Indonesia bear market sends buy signal to nation's largest fund
Indonesia's biggest fund manager is taking the slump that's driven the nation's stocks into a bear market as the cue to start buying again.
BPJS Ketenagakerjaan, which manages about 193 trillion rupiah ($13.8 billion), will enter the equities market along with other state-owned institutional investors, Elvyn Masassya, its president director, said in a text message on Sunday. Shares are "relatively cheap," he said, without naming any.
The Jakarta Composite Index is trading at the cheapest levels in 20 months after plunging 5.4 percent last week. The benchmark gauge entered a bear market on Friday after falling more than 20 percent since the April 7 peak as capital outflows accelerated amid a weakening economy, slumping commodity prices and the prospect of higher U.S. interest rates.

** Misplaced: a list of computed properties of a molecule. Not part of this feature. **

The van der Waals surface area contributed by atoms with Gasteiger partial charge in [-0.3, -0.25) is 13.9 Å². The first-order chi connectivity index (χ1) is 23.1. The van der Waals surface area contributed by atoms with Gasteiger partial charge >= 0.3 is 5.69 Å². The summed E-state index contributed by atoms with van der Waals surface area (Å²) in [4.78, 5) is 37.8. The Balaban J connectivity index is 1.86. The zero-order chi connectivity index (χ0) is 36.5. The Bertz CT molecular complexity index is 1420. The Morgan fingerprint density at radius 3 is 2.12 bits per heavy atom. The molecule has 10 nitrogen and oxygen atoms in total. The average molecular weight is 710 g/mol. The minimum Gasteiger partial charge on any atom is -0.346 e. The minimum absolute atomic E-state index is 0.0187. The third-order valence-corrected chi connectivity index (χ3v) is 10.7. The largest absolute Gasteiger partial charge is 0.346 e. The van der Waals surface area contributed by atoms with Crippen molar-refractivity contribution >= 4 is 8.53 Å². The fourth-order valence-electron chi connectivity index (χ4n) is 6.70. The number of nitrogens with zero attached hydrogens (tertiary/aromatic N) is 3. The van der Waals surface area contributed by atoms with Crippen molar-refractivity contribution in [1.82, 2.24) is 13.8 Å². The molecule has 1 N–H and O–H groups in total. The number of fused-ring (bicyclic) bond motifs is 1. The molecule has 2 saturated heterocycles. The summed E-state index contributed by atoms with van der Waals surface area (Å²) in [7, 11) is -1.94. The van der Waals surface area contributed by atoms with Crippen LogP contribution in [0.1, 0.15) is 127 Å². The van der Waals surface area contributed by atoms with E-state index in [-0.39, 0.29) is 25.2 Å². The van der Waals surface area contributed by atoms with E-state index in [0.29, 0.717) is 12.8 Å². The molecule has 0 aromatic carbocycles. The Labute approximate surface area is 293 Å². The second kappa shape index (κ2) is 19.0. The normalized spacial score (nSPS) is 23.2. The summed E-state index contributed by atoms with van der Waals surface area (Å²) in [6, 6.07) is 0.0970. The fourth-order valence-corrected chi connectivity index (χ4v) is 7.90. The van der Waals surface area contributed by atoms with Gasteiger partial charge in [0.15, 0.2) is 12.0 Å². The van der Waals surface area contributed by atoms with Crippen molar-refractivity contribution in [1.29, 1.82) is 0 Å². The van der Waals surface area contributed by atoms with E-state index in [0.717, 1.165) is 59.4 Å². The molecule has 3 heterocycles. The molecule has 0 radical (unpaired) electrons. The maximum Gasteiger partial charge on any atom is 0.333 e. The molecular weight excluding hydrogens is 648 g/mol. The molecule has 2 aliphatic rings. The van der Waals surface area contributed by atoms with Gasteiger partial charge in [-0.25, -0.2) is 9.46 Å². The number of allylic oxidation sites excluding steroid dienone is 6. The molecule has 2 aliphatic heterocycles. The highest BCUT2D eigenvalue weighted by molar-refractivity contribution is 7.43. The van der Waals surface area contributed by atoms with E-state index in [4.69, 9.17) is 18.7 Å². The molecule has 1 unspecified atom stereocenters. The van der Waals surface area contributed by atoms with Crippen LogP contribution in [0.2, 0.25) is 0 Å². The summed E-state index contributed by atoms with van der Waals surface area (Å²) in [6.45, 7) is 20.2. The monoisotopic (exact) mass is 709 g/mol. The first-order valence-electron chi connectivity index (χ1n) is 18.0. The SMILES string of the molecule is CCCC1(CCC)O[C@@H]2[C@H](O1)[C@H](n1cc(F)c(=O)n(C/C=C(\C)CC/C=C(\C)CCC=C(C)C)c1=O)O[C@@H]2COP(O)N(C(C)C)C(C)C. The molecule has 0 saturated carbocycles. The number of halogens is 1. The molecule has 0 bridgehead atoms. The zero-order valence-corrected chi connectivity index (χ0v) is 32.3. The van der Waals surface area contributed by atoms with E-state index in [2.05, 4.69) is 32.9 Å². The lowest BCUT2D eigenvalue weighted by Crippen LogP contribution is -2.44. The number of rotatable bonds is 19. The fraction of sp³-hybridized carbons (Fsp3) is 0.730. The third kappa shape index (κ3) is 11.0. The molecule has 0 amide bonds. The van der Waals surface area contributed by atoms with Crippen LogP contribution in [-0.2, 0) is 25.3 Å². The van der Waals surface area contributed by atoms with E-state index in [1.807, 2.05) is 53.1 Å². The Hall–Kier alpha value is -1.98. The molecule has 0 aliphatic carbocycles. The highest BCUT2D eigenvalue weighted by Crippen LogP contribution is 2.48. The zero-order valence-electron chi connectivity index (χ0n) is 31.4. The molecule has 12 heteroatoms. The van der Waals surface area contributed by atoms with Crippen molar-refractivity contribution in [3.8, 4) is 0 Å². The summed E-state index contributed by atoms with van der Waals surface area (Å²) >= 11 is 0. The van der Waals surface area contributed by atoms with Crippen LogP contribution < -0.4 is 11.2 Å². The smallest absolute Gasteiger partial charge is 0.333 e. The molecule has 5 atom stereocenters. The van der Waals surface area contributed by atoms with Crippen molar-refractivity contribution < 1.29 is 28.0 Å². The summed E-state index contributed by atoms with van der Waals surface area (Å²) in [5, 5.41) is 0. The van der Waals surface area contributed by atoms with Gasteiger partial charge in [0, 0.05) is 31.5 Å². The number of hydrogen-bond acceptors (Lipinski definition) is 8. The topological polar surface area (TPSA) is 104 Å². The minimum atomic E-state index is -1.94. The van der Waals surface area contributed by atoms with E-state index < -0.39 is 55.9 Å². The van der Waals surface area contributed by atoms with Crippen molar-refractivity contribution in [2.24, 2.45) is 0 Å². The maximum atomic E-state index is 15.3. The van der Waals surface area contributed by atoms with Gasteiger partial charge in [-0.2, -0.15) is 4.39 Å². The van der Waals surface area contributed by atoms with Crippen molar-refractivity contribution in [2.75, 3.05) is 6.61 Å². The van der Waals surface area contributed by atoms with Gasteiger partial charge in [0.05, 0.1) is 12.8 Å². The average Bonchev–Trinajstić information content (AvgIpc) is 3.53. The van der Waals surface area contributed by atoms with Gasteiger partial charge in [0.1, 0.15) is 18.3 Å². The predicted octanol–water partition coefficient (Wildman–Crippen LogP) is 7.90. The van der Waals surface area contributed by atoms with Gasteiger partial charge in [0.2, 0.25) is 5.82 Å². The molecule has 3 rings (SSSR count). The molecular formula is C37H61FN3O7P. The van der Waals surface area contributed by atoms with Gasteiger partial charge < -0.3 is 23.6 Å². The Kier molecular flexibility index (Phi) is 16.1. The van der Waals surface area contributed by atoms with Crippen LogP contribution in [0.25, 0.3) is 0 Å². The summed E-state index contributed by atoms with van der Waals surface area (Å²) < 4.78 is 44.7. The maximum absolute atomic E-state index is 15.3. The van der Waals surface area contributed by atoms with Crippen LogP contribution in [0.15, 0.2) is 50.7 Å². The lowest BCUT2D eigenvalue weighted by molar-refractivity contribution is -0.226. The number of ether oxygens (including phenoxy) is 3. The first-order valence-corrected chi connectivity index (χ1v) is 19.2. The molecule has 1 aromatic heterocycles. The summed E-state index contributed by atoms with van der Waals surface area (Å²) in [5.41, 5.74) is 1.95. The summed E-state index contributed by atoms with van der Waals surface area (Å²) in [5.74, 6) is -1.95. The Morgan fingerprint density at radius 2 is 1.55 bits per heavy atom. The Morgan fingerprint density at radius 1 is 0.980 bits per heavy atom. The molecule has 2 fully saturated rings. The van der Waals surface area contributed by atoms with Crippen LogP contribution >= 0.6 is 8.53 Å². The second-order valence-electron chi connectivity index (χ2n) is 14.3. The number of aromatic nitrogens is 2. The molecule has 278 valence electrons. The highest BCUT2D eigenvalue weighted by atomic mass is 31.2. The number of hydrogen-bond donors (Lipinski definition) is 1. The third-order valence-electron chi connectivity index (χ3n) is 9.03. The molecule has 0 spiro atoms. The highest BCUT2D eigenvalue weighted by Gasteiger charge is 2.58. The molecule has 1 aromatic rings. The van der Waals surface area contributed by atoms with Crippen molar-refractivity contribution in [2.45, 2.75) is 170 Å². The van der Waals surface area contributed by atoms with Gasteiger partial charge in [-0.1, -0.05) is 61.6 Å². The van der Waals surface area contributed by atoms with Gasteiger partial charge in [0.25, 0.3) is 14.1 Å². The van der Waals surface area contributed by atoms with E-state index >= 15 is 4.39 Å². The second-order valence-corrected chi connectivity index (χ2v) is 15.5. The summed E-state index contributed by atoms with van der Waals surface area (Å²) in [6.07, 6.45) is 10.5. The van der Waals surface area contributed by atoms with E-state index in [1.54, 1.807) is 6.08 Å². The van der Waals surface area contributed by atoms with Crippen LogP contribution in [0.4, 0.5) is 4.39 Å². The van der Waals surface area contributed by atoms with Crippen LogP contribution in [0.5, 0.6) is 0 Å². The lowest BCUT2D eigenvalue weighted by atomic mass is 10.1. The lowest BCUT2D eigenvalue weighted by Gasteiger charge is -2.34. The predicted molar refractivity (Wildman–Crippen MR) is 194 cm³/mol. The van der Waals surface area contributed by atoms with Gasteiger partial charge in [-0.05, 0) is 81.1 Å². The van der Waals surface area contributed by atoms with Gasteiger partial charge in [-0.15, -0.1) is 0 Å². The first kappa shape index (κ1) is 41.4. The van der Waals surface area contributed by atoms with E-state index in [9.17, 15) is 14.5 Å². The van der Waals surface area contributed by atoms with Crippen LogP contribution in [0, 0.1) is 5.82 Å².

U.S. rate speculation and China's surprise devaluation of the yuan triggered a selloff in emerging markets that's spreading to developed nations. Besides Indonesia, Taiwan and Hong Kong entered bear markets last week.
Foreign investors pulled $185.4 million from Indonesian stocks on Aug. 20, the largest daily outflow since Dec. 24. Indonesia's economy is growing at the slowest pace in six years as President Joko Widodo struggles to deliver on plans to revitalize growth.
Indonesia's gross domestic product grew 4.67 percent in the second quarter, the weakest since September 2009, while corporate earnings dropped at 88 percent of companies tracked by Bloomberg in the quarter ended June 30. While overseas investors have offloaded $1.35 billion of the country's stocks in the past 12 months, the most after Thailand among Asian markets tracked by Bloomberg, the flood of cash out of Indonesia isn't over, said Alan Richardson, a Hong Kongbased money manager at Samsung Asset Management Ltd.